At Grandview, you are very close to trailheads that provide access to Glade Creek, a shady trout stream that flows into the New River. A 5.6-mile abandoned rail line runs along the stream with its numerous swimming holes and samll cascades. Check with the National Park Service for updates on trailhead access.
Grandview is also home to Theatre West Virginia that stages outdoor dramas from June through August. Call 800-666-9142 for more information.
The shows include "Honey in the Rock" and "Hatfields & McCoys," plus musicals "The Jungle Book" and "All Shook Up."
They are staged from mid-June to late August.
Tickets are $19 for adults, $17 for senior citizens and $9 for children unhder 12. There are also discounts for being American Automobile Association members.
For theater information, write to Theatre West Virginia, P.O. Box 1205, Beckley, WV 25802,304-256-6800 or 800-666-9142, www.theatrewestvirginia.com.
For Grandview information, call 304-763-3715 or 304-763-3145.
You will find the very impressive Sandstone Falls to the southeast near Hinton.
It is the largest waterfall within the federally designated national river and one of the most-photographed falls in the state of West Virginia.
The north-flowing stream drops 10 to 25 feet at Sandstone Falls. The river is about 1,500 feet wide and divided by a series of islands.
At low water, Sandstone Falls is a series of small waterfall, separated by islands and rocky outcroppings.
At high water, the New River thunders over the cascades and sends a watery spray into the air.
The average flow is about 8,000 cubic feet per second. The highest recorded stream volume was 246,000 cubic feet per second on Aug. 15, 1940.
I visited Sandstone Falls in April at very high water.
It looked and sounded like Niagara Falls. The water was thundering over the drop. It was pretty awesome — even from a distance.
You can only view Sandstone Falls in sections. It's not all visible at once. Sandstone Falls are 8.5 miles north of Hinton.
You can get up an up-high look at the falls from 600 feet above the river on state Route 20. That overlook is 3 miles south of Interstate 64 and 8.5 miles north of Hinton.
To get an up-close look at the falls, you have to travel through Hinton and then head north on River Road (state Route 26). It runs north on the west side of the New River from state Route 20. It is a one-lane road most of the way.
At the falls, you will find an accessible boardwalk that crosses two bridges and leads to observation decks and islands below the falls.
You are a bit closer to the cascades on the west bank. The falls on the east side of the river are a little farther away.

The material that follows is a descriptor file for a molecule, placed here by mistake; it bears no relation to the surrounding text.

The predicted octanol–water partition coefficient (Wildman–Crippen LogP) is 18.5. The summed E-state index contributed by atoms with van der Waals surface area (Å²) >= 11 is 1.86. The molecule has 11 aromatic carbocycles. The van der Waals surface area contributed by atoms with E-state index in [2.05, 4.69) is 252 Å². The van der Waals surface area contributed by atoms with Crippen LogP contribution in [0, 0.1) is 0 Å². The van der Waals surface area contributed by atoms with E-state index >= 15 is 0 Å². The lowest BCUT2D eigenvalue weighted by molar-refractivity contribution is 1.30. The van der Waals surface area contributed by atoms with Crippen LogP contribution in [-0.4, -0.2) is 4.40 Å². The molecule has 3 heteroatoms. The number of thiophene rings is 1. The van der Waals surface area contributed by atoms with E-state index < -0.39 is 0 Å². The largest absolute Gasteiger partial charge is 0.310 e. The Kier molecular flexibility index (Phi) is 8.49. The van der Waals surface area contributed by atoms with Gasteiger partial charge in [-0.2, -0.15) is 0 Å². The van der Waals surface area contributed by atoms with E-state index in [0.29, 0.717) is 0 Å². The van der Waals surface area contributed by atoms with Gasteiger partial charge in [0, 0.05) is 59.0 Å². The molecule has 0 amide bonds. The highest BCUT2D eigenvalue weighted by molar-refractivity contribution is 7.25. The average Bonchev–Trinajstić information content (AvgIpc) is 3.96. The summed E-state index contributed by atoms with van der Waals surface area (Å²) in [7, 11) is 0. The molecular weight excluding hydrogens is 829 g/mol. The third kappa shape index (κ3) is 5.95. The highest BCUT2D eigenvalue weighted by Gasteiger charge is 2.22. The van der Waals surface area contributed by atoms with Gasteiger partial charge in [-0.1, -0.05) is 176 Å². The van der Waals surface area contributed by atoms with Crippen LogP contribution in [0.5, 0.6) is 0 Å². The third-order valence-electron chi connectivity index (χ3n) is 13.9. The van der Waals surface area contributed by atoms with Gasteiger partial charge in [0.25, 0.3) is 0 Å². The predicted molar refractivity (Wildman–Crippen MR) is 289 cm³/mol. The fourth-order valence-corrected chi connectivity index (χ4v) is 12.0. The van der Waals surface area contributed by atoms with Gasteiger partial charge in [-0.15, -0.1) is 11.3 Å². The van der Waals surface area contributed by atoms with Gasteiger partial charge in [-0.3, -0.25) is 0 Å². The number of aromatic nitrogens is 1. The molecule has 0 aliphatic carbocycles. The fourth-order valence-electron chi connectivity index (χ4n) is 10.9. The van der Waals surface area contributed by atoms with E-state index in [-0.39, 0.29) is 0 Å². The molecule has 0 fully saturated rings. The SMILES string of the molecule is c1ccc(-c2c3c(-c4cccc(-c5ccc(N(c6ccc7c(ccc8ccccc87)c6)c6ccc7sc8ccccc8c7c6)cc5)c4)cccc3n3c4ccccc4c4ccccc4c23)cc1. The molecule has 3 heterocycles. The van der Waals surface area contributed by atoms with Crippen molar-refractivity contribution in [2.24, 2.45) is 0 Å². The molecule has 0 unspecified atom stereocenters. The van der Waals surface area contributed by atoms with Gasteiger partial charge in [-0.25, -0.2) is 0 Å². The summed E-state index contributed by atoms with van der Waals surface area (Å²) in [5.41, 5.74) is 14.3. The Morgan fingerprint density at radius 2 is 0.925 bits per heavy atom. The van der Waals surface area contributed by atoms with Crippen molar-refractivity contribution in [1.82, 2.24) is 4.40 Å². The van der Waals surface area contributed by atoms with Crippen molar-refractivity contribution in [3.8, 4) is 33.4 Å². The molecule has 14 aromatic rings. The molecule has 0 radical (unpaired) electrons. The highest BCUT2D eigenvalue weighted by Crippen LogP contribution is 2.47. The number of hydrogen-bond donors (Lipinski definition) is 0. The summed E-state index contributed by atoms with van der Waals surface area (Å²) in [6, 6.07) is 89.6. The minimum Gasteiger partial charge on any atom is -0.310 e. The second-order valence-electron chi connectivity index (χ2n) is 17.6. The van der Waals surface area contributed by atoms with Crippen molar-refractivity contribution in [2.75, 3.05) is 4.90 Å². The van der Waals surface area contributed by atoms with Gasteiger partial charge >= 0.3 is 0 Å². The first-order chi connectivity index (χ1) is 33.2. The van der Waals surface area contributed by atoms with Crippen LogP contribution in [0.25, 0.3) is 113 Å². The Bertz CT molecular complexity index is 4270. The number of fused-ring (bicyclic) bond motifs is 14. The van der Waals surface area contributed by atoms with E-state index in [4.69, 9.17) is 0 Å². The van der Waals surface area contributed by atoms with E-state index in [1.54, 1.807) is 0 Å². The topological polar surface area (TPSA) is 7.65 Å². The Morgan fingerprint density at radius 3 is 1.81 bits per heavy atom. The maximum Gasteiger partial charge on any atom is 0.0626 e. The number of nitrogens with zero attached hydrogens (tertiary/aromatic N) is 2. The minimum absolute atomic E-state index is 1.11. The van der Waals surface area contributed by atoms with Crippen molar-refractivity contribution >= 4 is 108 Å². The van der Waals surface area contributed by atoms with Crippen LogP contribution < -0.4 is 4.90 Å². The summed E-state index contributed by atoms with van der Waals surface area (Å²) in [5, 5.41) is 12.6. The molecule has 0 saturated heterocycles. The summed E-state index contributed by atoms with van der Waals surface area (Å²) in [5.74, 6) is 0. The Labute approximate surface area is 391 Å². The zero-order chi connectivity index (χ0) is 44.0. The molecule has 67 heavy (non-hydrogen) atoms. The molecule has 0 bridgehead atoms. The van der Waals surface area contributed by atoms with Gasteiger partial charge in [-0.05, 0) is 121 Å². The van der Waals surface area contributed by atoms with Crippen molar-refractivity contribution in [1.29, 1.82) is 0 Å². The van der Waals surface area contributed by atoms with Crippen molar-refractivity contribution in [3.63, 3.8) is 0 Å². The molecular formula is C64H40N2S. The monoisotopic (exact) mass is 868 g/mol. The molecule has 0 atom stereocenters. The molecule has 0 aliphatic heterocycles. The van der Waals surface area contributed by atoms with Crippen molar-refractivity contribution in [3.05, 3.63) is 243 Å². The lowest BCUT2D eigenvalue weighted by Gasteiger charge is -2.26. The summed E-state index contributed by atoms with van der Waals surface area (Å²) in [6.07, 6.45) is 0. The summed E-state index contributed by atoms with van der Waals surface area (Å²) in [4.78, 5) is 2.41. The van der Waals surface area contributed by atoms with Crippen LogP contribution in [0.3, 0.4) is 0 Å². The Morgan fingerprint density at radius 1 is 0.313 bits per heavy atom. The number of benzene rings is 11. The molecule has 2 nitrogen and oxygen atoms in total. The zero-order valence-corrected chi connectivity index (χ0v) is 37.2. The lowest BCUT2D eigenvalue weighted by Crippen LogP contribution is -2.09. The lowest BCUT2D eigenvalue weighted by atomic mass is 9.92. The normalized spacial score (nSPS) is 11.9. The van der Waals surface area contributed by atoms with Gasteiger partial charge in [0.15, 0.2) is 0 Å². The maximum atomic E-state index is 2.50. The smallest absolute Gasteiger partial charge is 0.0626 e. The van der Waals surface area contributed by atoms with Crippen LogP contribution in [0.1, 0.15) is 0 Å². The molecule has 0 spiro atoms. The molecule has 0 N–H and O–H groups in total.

There is a half-mile loop trail that circles the largest island below the falls.
The land around Sandstone Falls was once timbered, farmed and grazed. A grist mill and a ferry operated below the falls.
Today an unusual ecosystem thrives below the falls: an Appalachian riverside flat-rock community.
Floods have periodically swept over the hard, horizontal sandstone. That has carried away soil and vegetation. Only plants that withstand such conditions survive on the rocks.
Sandstone Falls is a popular fishing spot for smallmouth bass and catfish.
It has also been the site of a number of drownings over the years.
The New River is one of the oldest in the world, going back 65 million years to the ancient Teays River. The stream falls 750 feet in 50 miles but its southern section near Hinton is rather placid and calm. There are a few small rapids but it's ideal for beginners.
It was named an American Heritage River in 1998. It is one of 14 streams to be so designated.
Nearby is Brooks Falls offers river ledges and a watery hole. It sits next to the road as you head from Hinton to Sandstone Falls.
From that trailhead, you can access the Big Branch Trail, a streuous, 2-mile loop known for its small waterfalls, wildflowers and old farmsteads.
The National Park Service opened the Sandstone Visitor Center in 2003 in the hamlet of Sandstone.
The facility focuses on the New River watershed, its natural and cultural history and its activities over the years including timbering and coal mining.
It offers educational exhibits on the park, its resources and its heritage.
Hours: 9 a.m. to 5 p.m. daily except a few holidays.
For information, call 304-466-0417.
Nearby Hinton, once a major rail town on the New River, has its own historic district that is on the National Register of Historic Places. A walking tour of the downtown area is available.
For park information, contact New River Gorge National River, P.O. Box 246, Glen Jean, WV 25846, 304-465-0508, www.nps.gov/neri.
For tourist information, contact the Southern West Virginia Convention & Visitors Bureau, P.O. Box 1799, Beckley, WV 25802, 800-VISIT WV, www.visitwv.com.
Also the Summers County Chamber of Commerce, 238 Main St., Hinton, WV 25951, 304-466-5332, www.summerscountychamberofcommerce.com.
Distributed by McClatchy-Tribune Information Services.